China said Friday it welcomes a visit by the U.N. rights commissioner to Xinjiang so long as it is an “exchange,” not an investigation — as human rights groups fear Beijing’s offer is a ruse to avoid scrutiny of abuses in the region during the Olympics.
Responding to questions about a possible visit from Commissioner Michelle Bachelet, Foreign Ministry spokesman Zhao Lijian said an invitation had been issued long ago, adding that “the purpose of the trip is to promote exchange and cooperation, not for an investigation.”
Bachelet’s spokesman Rupert Colville said at a U.N. briefing Friday that talks were underway for a trip, but “the parameters of that visit are still very much under discussion,” according to Reuters.
The Hong Kong-based South China Morning Post was the first to report on the possibility that the visit would go forward but only after the Games have concluded, thereby delaying the release of a long-awaited U.N. report on alleged abuses in the region. The Winter Olympics begin Feb. 4 in Beijing.
International human rights groups have called on the United Nations to release its findings on human rights abuses in Xinjiang as soon as possible and have responded with dismay at the reports of further holdups. They accuse China of running vast internment facilities and systems of mass surveillance disproportionately targeting Uyghur, Kazakh and other mostly Muslim ethnic groups in the northwestern region.
The U.N.’s report is expected to be its first comprehensive ruling on a campaign of mass internment, birth control and forced assimilation that Western governments, including the United States, have called genocide.
Chinese Human Rights Defenders, a nongovernmental organization, voiced concern on Twitter that the reported visit was “just a clever ploy” to prevent Bachelet from releasing her findings, adding “please issue the upcoming report … as soon as possible.”
As the Opening Ceremonies approach, pressure has mounted on sponsors and the International Olympic Committee to use the Games to confront the Chinese Communist Party on its bid to crush dissent and stifle civil society from Xinjiang to Tibet to Hong Kong.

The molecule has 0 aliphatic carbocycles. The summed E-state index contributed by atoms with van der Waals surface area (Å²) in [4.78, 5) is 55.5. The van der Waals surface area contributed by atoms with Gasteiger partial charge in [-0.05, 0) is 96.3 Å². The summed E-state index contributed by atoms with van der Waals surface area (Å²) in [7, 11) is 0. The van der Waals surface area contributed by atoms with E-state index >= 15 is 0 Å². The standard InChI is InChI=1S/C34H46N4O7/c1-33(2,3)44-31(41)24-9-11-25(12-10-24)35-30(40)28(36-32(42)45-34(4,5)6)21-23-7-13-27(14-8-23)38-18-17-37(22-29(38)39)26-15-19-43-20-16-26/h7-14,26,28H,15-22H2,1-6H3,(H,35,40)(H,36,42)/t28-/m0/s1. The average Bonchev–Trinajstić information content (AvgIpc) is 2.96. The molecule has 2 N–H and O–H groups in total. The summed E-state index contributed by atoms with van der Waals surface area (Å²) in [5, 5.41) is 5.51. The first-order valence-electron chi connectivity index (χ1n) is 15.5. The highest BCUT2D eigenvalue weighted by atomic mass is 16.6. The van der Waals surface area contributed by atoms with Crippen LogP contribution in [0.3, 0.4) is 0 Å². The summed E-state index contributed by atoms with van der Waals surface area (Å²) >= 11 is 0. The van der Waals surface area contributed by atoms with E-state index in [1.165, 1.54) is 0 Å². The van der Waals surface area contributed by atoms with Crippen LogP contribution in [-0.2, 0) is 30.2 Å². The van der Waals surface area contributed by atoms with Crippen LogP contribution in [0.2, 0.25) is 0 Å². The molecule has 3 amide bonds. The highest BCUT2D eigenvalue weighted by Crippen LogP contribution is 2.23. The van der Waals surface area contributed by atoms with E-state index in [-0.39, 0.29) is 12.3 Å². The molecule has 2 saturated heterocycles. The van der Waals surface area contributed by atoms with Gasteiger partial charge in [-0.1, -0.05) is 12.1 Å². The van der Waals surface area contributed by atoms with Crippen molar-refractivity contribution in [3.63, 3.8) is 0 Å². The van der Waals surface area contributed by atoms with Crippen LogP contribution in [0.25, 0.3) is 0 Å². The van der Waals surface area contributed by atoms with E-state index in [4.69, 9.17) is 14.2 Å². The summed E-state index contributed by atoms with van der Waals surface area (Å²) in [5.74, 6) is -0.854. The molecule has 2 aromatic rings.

A coalition of 243 international groups on Thursday called for more countries to join the United States in a diplomatic boycott of the Olympics and for athletes and sponsors not to legitimize abuses.
“It’s not possible for the Olympic Games to be a ‘force for good,’ as the International Olympic Committee claims, while the host government is committing grave crimes in violation of international law,” Sophie Richardson, China director at Human Rights Watch, said in a statement.
The possibility of further delays to Bachelet’s report on Xinjiang added to concerns by rights groups of a missed opportunity to use the Olympics to hold Beijing accountable. Discussions over a U.N. visit to Xinjiang began in 2018 after evidence mounted of a vast network of detention facilities in the region.
China denies accusations of human rights abuses in Xinjiang and describes the security campaign as necessary to combat “extremism” and violence. It claims that facilities provide voluntary education and training and not detention camps.
As part of a global propaganda effort to rebuff criticism of the crackdown, China has organized carefully orchestrated tours of the facilities where Western journalists were met with unusual scenes like a supposedly spontaneous rendition, in English, of the children’s song “If you’re happy and you know it, clap your hands.”
“The spectacle of the Olympics cannot cover up genocide,” Omer Kanat, executive director of the Uyghur Human Rights Project, said in the rights groups’ joint statement. “It’s hard to understand why anyone feels it’s even possible to celebrate international friendship and ‘Olympic values’ in Beijing this year.”
Lyric Li in Seoul contributed to this report.